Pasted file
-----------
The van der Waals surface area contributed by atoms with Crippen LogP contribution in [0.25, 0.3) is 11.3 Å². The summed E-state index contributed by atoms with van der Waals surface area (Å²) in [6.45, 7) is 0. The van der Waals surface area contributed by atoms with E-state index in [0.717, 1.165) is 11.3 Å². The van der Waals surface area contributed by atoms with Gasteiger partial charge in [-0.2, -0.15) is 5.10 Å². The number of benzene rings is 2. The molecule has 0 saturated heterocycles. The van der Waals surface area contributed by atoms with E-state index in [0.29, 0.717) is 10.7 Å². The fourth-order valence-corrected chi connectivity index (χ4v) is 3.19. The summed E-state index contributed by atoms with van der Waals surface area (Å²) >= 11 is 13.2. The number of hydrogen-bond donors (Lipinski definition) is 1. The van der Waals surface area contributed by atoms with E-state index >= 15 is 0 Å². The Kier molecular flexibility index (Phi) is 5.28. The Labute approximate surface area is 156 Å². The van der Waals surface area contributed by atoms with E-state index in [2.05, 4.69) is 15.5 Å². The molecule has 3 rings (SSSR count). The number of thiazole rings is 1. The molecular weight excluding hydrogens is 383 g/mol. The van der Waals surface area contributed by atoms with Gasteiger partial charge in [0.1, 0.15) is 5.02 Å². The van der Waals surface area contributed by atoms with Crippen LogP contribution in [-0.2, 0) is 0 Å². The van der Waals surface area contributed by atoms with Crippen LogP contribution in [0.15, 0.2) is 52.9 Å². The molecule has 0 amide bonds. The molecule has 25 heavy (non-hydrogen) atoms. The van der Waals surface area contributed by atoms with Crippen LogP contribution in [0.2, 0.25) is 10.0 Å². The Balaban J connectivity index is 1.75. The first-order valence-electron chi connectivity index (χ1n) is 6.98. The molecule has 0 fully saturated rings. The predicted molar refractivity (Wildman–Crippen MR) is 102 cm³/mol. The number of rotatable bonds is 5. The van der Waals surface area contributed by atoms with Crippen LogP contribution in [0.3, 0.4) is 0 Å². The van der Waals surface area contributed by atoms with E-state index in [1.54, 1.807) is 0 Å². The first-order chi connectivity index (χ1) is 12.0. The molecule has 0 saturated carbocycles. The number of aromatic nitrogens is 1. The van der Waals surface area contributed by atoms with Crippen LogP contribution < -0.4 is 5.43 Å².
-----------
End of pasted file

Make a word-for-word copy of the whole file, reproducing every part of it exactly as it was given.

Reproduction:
The van der Waals surface area contributed by atoms with Crippen LogP contribution in [0.25, 0.3) is 11.3 Å². The summed E-state index contributed by atoms with van der Waals surface area (Å²) in [6.45, 7) is 0. The van der Waals surface area contributed by atoms with E-state index in [0.717, 1.165) is 11.3 Å². The van der Waals surface area contributed by atoms with Gasteiger partial charge in [-0.2, -0.15) is 5.10 Å². The number of benzene rings is 2. The molecule has 0 saturated heterocycles. The van der Waals surface area contributed by atoms with E-state index in [0.29, 0.717) is 10.7 Å². The fourth-order valence-corrected chi connectivity index (χ4v) is 3.19. The summed E-state index contributed by atoms with van der Waals surface area (Å²) >= 11 is 13.2. The number of hydrogen-bond donors (Lipinski definition) is 1. The van der Waals surface area contributed by atoms with E-state index >= 15 is 0 Å². The Kier molecular flexibility index (Phi) is 5.28. The Labute approximate surface area is 156 Å². The van der Waals surface area contributed by atoms with E-state index in [2.05, 4.69) is 15.5 Å². The molecule has 3 rings (SSSR count). The number of thiazole rings is 1. The molecular weight excluding hydrogens is 383 g/mol. The van der Waals surface area contributed by atoms with Gasteiger partial charge in [0.1, 0.15) is 5.02 Å². The van der Waals surface area contributed by atoms with Crippen LogP contribution in [-0.2, 0) is 0 Å². The van der Waals surface area contributed by atoms with Crippen LogP contribution in [0.15, 0.2) is 52.9 Å². The molecule has 0 amide bonds. The molecule has 25 heavy (non-hydrogen) atoms. The van der Waals surface area contributed by atoms with Crippen LogP contribution in [0.2, 0.25) is 10.0 Å². The Balaban J connectivity index is 1.75. The first-order valence-electron chi connectivity index (χ1n) is 6.98. The molecule has 0 fully saturated rings. The predicted molar refractivity (Wildman–Crippen MR) is 102 cm³/mol. The number of rotatable bonds is 5. The van der Waals surface area contributed by atoms with Crippen LogP contribution in [0.3, 0.4) is 0 Å². The van der Waals surface area contributed by atoms with E-state index in [1.54, 1.807) is 0 Å². The first-order chi connectivity index (χ1) is 12.0. The molecule has 0 saturated carbocycles. The number of aromatic nitrogens is 1. The van der Waals surface area contributed by atoms with Crippen LogP contribution < -0.4 is 5.43 Å².